“I love your pictures, what camera do you have?”
You have no idea how many of you message me every week, asking me this very question. And to be honest, it is actually very flattering. So I decided to write down my list of camera gear once and for all.
For the beginning, I would like to say, that camera of course is very important to bring you some breath taking shots, but at the end you are what matters.
You'll be the one taking thousands of pictures to improve your eye, you'll be the one waking up at 3 am to catch the best light, you'll be the one standing hours in freezing night waiting for northern lights, you'll be the one scrambling up to the dangerous ridge to get the best view. Any camera won't do that job for you. I know a few people with an expensive full-frame camera and set of lenses worth of thousands of dollars, but some owners of iPhone would kick their ass in terms of results.
I am a self taught photographer and I purchased my first DSLR - Canon 60D - in 2010 before my first big trip to USA.
I thought if I bought a good camera, I would make good pictures. But the reality was different.
Believe me or not, my first photos looked way worse than any recent picture shot on your cellphone.
If I see pictures from my first year of pursuing the photography, I really blush. I blush a lot. No sharpness, over-processing in Lightroom, weak compositions, zero knowledge of the light etc.
But you know what? It's absolutely OK.
Every single photographer I know went through this stage and the best way to become a better photographer is to take pictures. Actually thousands of pictures. Hundreds of thousands. So often as possible. Go out and shoot. Educate yourself. Experiment with different lights and settings. Watch Youtube tutorials. Play around in editing programs. Read interviews with photographers you admire - I wrote one with great Canadian photographer Paul Zizka.
And if you are consistent, sooner or later, you will see the results, I promise.
Lenses, lenses, lenses.
When people ask me what camera I recommend, I start my typical speech on lenses.
If you have a limited budget, buy a cheaper body and invest at least into one good quality lens. I've seen people to buy a top camera body and put a cheap lens on it. When I bought my Canon 60D, I was using it with a cheap kit lens Canon 18-55mm for over a year. And I wondered why my pictures are far from looking even a bit professional (of course it wasn't only just that lens fault).
If you can't afford a good body and a good lens, your option could be vintage lenses. You can buy those easily on Ebay. Big advantage of vintage lenses is the cost which is multiple times lower than buying a new lens of the same quality. Downside of vintage lenses is that you'll have to use manual focus and will need to purchase an adapter depends on your camera model (mine costs only around $4 ). They are also heavieeer than their younger and more expensive brothers. Their built quality is amazing but it's usually lot of metal you have to carry around. So if you are planning backpacking around the world, I would leave most these at home.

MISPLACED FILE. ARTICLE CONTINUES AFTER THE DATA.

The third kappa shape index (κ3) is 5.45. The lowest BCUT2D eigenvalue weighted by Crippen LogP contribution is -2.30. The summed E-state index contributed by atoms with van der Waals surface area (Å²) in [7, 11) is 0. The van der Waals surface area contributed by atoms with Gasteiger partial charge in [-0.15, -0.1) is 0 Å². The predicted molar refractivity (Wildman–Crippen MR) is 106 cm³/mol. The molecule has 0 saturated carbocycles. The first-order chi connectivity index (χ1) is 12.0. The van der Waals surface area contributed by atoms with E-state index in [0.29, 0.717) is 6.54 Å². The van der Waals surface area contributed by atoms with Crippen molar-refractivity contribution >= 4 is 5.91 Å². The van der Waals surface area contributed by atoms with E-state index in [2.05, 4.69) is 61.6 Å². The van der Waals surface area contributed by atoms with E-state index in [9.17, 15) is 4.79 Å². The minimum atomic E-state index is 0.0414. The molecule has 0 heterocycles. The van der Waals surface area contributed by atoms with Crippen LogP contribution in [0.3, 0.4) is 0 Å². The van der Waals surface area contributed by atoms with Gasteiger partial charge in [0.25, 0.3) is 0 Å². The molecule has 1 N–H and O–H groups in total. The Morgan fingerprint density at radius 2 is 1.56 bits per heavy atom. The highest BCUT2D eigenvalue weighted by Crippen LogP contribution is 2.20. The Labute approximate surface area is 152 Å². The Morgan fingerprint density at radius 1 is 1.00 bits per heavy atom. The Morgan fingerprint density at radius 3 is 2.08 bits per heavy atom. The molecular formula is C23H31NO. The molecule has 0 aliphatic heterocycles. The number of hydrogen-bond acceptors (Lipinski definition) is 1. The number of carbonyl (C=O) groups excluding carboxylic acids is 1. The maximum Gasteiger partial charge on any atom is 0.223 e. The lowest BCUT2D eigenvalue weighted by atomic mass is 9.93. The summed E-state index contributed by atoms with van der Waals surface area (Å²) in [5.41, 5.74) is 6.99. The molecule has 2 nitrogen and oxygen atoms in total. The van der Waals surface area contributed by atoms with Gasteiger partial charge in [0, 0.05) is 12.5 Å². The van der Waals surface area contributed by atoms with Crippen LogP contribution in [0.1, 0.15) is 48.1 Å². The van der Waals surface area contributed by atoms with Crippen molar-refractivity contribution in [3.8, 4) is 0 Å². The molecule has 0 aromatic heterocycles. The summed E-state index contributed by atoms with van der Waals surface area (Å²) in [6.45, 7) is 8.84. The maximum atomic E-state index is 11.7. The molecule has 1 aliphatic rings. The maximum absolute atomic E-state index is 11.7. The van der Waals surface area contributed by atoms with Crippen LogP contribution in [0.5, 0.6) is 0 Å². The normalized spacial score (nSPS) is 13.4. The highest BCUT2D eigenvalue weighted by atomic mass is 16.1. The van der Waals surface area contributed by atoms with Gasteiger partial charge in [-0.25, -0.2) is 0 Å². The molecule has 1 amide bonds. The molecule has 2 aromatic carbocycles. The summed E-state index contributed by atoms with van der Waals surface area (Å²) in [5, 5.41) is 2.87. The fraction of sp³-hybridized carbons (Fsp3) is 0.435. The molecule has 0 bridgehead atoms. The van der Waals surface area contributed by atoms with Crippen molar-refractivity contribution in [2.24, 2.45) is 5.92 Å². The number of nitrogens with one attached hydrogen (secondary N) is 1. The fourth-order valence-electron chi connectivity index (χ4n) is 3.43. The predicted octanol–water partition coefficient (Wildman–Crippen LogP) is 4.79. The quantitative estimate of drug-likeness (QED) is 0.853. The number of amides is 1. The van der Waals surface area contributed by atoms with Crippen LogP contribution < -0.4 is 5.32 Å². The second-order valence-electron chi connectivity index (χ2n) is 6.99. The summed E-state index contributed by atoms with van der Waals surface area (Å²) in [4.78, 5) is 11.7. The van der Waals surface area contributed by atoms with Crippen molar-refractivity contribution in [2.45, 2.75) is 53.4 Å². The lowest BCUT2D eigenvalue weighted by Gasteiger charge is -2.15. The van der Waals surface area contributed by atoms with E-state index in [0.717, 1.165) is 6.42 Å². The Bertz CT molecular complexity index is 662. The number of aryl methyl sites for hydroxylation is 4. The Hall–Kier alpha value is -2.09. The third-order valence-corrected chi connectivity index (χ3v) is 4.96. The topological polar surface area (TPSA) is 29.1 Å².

Some of my favourite lenses were more than 50 years old vintage lenses (like Tair 11a 135mm f2.8, Pentax Supertakumar Asahi 50mm f1.4) and I loved them to the moon and back.
Now let's get back to what gear is in my camera bag:
Finally after five years of shooting with my lovely Canon 60D I decided it's time to get a full frame. Full frame allows me shoot landscape much wider and because I love the mountains and landscape photography in general, I really needed one. I miss a flippable screen I had on Canon 60, but overall it's a great camera with better low light performance and one of the cheapest full frame cameras on the market. I love and use this babe for astrophotography as well!
This camera has been traveling with me since 2010. I love its flippable liveview screen and I feel it's almost undestroyable - it went through so many adventures with me, through the deserts, oceans and freezing polar places, yet besides of some decent scratches it never failed on me. If you are starting with photography, 60D can be a great choice.
Recently I was getting more and more gigs as a portrait photographer and decided it was time to invest some money into a portrait lens and purchased this beauty. It is an incredible lens and now I never go anywhere without this one. It's quick, easy to focus, sharp as a Swiss knife and has a gorgeous depth of field. The image quality it produces blows me away again and again. Absolutely dreamy bokeh that looks like smooth velvet with your subject popping off the background.
If you are starting with photography and you should have just one lens, this would be the one. It was my favourite for a long long time. Super cheap lens ($100) with a nice depth of field and reasonably sharp. It is also very light, hence great for traveling.